The vacation is over. Now we try out the Spanish lifestyle.

We are now in Alicante, Spain, where it’s nice and warm. No jacket required here! Our “vacation,” traveling through the UK and spending time in Barcelona, is finished. We have moved into our temporary quarters at Calle Mayor, 43, first floor, apartment 1. We are in the Casco Antiguo, or Old Town, with narrow cobblestone streets and very old buildings. Our apartment, however, is modern and cozy. More on that later.

First, a bit about Barcelona, since this is partly a travel blog. We visited the Gothic Quarter and walked down the famous Rambla. Some of the shops and restaurants are for locals, while some are just there to take the tourists’ money. Fascinating to see the stalls in the Mercat de Saint Josep de la Boqueria. You can buy candies, pastries, seafood and the Spanish “jamon iberico,” the thinly sliced cured ham that comes only from black Iberian pigs. Sabroso!

But the highlight of any trip to Barcelona is seeing Sagrada Familia. This is the cathedral designed by Catalan architect Antoni Gaudi. Construction began in the late 1800s and continues today. You can see construction cranes in any photo you take of this building. The authorities say they expect completion in 2026.

It’s unlike any church or cathedral anywhere. You’ve probably seen photos of the soaring spires, the crazy architecture and the modern statues depicting the life of Christ. img_1240But your jaw drops when you go into the basilica and look up.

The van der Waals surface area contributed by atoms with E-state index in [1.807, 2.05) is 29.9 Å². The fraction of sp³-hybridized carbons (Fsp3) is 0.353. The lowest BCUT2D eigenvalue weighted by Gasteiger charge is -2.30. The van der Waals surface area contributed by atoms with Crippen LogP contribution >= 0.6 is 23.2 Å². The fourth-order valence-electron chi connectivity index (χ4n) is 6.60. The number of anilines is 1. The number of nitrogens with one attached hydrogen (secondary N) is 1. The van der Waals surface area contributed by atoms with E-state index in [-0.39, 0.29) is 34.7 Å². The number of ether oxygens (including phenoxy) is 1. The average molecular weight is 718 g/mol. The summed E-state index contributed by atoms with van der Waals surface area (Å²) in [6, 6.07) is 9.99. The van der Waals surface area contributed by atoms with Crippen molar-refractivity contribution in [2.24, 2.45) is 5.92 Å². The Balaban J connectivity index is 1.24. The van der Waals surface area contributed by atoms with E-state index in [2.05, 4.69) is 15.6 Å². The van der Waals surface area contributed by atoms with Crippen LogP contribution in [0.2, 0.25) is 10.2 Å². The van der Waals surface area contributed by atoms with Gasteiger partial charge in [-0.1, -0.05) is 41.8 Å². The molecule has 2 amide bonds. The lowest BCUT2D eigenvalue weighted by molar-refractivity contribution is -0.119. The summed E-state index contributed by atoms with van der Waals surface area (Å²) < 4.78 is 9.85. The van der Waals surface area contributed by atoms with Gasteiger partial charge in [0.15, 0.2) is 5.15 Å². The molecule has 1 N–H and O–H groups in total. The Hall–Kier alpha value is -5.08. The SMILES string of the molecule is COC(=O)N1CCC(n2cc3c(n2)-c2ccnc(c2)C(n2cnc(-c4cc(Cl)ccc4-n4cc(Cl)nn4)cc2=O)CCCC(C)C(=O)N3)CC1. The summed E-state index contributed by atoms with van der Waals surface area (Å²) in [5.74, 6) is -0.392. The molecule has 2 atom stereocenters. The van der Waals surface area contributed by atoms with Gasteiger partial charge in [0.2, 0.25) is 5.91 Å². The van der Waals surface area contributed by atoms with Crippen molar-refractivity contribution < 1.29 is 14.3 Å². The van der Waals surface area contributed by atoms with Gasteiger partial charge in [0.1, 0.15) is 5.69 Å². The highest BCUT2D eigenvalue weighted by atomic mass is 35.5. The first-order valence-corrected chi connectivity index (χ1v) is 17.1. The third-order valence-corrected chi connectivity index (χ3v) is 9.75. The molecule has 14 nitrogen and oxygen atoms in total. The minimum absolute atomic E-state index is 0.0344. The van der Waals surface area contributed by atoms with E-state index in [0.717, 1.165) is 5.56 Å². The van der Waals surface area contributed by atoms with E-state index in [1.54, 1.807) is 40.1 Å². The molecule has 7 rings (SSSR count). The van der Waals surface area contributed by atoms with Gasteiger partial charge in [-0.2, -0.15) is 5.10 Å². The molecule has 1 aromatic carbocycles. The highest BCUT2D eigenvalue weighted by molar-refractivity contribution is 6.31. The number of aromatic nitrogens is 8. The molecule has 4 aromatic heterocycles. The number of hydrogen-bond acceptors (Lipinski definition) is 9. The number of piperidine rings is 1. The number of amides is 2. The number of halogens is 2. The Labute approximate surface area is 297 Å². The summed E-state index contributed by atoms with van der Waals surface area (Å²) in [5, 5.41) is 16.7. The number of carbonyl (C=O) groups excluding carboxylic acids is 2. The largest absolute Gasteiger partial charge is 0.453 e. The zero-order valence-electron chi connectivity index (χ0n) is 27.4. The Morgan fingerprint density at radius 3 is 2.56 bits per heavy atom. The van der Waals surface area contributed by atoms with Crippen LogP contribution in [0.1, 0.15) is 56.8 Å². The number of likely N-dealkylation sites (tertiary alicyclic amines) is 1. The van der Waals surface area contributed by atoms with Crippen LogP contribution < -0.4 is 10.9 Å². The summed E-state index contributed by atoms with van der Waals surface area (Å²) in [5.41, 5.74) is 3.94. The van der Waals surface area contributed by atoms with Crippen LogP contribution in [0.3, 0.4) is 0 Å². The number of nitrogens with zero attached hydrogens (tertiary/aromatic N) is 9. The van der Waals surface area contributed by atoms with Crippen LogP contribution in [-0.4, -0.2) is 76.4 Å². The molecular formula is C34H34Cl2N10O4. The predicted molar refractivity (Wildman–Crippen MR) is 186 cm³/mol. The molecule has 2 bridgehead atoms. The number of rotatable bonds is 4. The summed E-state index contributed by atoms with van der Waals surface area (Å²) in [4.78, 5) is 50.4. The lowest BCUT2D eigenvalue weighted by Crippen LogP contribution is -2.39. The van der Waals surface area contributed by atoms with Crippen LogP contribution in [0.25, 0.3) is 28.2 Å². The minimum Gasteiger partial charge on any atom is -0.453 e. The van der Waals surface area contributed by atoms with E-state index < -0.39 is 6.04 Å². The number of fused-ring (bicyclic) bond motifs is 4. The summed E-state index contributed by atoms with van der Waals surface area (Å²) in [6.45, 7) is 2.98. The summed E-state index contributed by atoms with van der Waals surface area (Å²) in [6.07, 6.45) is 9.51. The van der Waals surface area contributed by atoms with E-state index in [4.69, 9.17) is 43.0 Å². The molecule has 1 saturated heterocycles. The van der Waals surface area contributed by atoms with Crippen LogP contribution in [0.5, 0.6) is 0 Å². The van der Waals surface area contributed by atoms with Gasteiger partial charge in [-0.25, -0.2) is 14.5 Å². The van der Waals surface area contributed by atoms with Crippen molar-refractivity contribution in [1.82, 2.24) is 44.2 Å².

Gaudi designed the stained glass windows differently for the east and west sides of the basilica. On the east side, struck by the morning sun, he used blues and greens. Cool colors. On the west side, he went with warm colors of red, yellow, orange. The difference is stunning.

We were there about 3:30 p.m. The sun coming in those west windows was dazzling. So bright I could not get a good photo. Here are the east windows.img_1252

 

Heavily influenced by nature, Gaudi designed the supporting pillars in the center of the church to look like trees. You can see how the branches spread out as they approach the ceiling. Yes, I did get a little dizzy looking up, but you have to look up!img_1253

Then there are the statues on the two main facades. They are stark and modernistic. The photo below shows Christ on the cross, but looking up toward Heaven, not down as in most crucifixes. Below that are Roman soldiers, but they appear to be wearing midaeval style armor. On either side of this sculpture are statues of Judas, who betrayed Jesus, and Peter, who denied Him. This facade is all about Christ’s death. The opposite facade is about the Nativity.img_1275

Barcelona practically worships Antoni Gaudi. You can see more of his buildings throughout the city. His unfinished cathedral draws millions of tourists, and his style is now Barcelona’s style. Meanwhile, the English word “gaudy” means something that does not look stylish at all.

When Gaudi died in 1926 in a tram accident, thousands attended his funeral. He is buried in the crypt section of his cathedral. He saw the structure as his gift to God.He once responded to a critic who thought the work was taking too long, saying, “My client is not in a hurry.”

The crypt, below the main level, is actually the only place were services are held. There is an altar set up there, and priests say mass daily. There is also a small chapel behind the nave set aside for prayer. Leslie and I spent some time there, and it was awesome.

 

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